As someone who spent a couple years working closely with charter schools in Texas (a state whose charter community is growing wildly and faster than most others in the country) on the business/admin end, I will give the very unhelpful murky answer of, "...eh" accompanied by a hand wavey "I see both sides."

The 30-thousand-foot theory behind the charter movement is that if the local public district isn't cutting it, we as taxpayers should allow (even encourage) other methods to be tried, in the pursuit of improving education—as long as public funds aren't being misused, and as long as the educational results are meeting the state's learning requirements.

But it's important to remember that it's not actually a dollar-for-dollar funding with state money. The common national practice is that charters receive a per-pupil-revenue reimbursement for their enrolled students... but those don't cover capital expenses, facilities, bulk purchasing power, or a ton of other support and benefits that public schools automatically have access to as a function of being a government agency. Charters have to make up those expenses somewhere, and the private and not-for-profit sectors are where the money comes from.

I don't see what Tulane and Rice are doing as "buying an admission preference". There are church-affiliated charters in Texas, for example, who set aside spots for applicants who are members of the sponsoring organization. In many, many cases, these churches are the stabilizing entity that make it possible for the state to even grant the charter to the school in the first place. Allowing the sponsoring entity to have access to some student slots helps solidify and affirm the partnership, which benefits the charter. It's a very symbiotic relationship.

(Don't get me started on the church-affiliated charter issue; it's separate and frustrating on its own level because of the opportunities for religious curriculum)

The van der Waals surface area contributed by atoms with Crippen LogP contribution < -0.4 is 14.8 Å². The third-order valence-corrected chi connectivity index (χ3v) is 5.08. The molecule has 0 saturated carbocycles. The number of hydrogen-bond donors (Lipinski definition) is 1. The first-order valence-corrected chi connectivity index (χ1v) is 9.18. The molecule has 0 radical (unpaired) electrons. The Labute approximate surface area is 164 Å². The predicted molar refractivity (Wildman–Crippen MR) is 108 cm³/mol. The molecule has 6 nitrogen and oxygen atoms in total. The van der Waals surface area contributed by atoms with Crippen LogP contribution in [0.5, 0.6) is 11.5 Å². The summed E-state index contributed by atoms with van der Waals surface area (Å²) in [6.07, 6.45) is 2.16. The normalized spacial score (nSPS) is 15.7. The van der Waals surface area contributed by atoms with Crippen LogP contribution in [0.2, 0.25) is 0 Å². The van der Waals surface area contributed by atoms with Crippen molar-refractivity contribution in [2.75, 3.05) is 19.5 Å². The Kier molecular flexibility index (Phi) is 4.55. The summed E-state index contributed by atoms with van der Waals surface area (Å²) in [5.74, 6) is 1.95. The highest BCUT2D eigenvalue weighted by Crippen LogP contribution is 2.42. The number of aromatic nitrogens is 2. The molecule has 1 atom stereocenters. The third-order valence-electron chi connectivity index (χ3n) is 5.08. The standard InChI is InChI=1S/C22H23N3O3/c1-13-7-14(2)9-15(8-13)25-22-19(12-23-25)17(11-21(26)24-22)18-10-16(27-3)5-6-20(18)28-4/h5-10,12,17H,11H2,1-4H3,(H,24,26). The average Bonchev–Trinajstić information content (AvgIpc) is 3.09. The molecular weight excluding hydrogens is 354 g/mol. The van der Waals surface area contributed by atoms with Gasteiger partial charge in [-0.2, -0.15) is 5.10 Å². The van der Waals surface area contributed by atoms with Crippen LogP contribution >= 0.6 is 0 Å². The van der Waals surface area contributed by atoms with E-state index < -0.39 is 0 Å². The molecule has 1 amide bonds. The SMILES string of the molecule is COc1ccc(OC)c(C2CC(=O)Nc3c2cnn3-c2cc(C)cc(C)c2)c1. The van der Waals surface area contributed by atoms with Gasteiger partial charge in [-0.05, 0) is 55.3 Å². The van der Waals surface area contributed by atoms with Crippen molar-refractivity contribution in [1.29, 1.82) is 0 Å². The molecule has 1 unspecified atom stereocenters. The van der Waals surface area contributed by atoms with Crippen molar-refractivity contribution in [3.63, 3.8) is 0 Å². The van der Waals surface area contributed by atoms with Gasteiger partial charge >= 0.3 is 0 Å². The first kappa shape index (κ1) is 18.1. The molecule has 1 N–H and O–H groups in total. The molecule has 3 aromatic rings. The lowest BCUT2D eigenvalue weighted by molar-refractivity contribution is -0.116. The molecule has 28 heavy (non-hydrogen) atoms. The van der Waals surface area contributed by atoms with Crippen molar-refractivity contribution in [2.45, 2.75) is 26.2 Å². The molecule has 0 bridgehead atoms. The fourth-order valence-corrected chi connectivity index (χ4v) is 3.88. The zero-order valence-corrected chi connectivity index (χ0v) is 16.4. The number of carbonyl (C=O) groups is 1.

But in both cases, we are talking about well-established non-profit entities who have an arguable social interest and history in investing in children's education. Universities and churches both have long ties to local schooling.

Apparently, Lusher and Tulane were working together long before Katrina, and it seems a natural fit to me that Tulane would ride in to the rescue, considering. Plus, Tulane offers college-credit education to upper school students at Lusher, so the relationship is clearly not just one of finance, but also an instructional partnership. And the "Tulane slots" aren't a free pass: applicants must still pass the admission test and must live in Orleans Parish.

Conversely, let's say the Gates Foundation began to put strings on their generous grants for charters, saying that only Microsoft employees' children are eligible for those spots, I believe that becomes a problem and a definitely unethical quid pro quo.

But the Tulane partnership... I think it's hard to say that something inappropriate or preferential is going on. I'm sure the set-asides feel wrong to anyone who doesn't have access to them—but I also bet the restriction that one must live in Orleans Parish feels wrong to a family from Jefferson Parish who really wants to apply. The best charters will always have more applicants than spaces, and the stakes are always high. It's heartbreaking, of course (Waiting for Superman, etc.)... but it's a scenario that will always encourage folks to look for perceived injustices and inequities.

I don't mean you, anon—but I'm sure you've read the comments on Picayune stories like this one, where terms like "backroom deals" and "robbing the community" and "hijacking public money" are being bandied about.
posted by pineapple at 6:58 PM on November 26, 2011